“Low-level laser (light) therapy (LLLT) is a fast-growing technology used to treat a variety of conditions that require stimulation of healing, relief of pain and inflammation, and restoration of function. Although skin is naturally more exposed to light than any other organ, it still responds well to red and short-wave infrared wavelengths. The photons are absorbed by mitochondrial chromophores in skin cells. As a result, electron transport, release of adenosine triphosphate nitric oxide, blood flow, reactive oxygen components are increased and various signaling pathways are activated. Stem cells can be activated, enabling tissue repair and healing. In dermatology, LLLT has beneficial effects on wrinkles, acne scars, hypertrophic scars and burn healing. LLLT can reduce UV damage both as a treatment and as a prophylactic measure. In pigment disorders such as vitiligo, LLLT can increase pigmentation by stimulating melanocyte proliferation and reduce depigmentation by inhibiting autoimmunity. Inflammatory diseases such as psoriasis and acne can also be managed. Its non-invasive nature and almost complete absence of side effects encourage further testing in dermatology.”Source: This study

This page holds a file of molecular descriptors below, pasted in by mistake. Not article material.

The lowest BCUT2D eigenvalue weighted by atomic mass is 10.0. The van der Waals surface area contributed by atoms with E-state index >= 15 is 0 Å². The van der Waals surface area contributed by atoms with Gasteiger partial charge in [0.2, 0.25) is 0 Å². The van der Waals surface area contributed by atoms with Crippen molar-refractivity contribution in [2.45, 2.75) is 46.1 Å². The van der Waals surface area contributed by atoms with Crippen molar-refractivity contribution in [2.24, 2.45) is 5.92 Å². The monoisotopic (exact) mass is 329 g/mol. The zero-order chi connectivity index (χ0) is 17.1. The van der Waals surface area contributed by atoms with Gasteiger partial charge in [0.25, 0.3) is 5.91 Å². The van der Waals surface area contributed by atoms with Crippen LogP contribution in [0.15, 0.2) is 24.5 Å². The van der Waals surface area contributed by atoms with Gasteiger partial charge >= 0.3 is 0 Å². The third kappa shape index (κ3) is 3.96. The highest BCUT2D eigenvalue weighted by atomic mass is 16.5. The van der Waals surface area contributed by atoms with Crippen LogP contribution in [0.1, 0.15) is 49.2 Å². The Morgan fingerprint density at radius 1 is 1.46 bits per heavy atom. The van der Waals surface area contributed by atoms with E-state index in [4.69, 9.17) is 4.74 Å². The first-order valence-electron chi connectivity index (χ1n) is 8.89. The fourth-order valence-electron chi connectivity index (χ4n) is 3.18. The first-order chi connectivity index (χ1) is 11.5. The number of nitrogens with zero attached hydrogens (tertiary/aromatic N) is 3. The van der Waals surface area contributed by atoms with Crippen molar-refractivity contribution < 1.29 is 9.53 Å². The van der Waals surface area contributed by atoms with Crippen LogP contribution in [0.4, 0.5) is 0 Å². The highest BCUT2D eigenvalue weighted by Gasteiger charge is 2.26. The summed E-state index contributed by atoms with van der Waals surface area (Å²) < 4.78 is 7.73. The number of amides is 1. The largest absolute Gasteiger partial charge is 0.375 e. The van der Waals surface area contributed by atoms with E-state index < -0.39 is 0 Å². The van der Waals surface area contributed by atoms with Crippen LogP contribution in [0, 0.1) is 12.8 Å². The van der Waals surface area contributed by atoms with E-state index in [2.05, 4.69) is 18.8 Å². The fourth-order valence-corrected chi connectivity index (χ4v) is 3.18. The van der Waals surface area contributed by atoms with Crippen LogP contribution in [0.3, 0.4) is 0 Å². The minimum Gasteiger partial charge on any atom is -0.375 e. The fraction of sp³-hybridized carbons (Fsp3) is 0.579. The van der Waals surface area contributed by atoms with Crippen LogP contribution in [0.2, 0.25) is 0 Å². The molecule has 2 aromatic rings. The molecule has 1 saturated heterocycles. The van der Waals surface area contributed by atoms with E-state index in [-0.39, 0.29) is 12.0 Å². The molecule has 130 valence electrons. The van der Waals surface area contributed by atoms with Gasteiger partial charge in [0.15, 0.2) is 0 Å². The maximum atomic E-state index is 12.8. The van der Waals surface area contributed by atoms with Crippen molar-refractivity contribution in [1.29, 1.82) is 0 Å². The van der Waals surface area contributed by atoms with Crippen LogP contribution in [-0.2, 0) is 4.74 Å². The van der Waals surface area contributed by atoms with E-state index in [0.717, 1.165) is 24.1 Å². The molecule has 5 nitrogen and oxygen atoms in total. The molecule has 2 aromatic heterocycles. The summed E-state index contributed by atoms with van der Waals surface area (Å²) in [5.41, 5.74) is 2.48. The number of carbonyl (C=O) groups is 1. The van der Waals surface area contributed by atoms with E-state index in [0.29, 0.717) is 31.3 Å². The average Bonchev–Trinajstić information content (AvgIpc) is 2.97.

Department of Dermatology, Harvard Medical School, BAR 414 Wellman, Center for Photomedicine, Massachusetts General Hospital, 40 Blossom Street, Boston, MA 02114, USA.

Photobiomodulation can help accelerate wound healing

In a meta-analysis on wound healing studies done with LED and laser in different spectrums red and infrared, it was mainly investigated which intensity is best for the wound healing in question. The conclusion is that relatively low doses of light therapy in the optical window (the spectrum of light to which the body responds best) helps the body to heal wounds faster. [8]

The conclusion of this research is:

“The reviewed studies demonstrate that phototherapy, whether by LASER or LED, is an effective therapeutic modality to promote healing of skin wounds. The biological effects promoted by these therapeutic agents are similar and involve the decrease of inflammatory cells, increased fibroblast proliferation, angiogenesis stimulation, granulation tissue formation and increased collagen synthesis. In addition to these effects, the radiation parameters are also comparable between LED and LASER. Importantly, the biological effects depend on such parameters, especially wavelength and dose, highlighting the importance of determining an appropriate treatment protocol.”Source: This study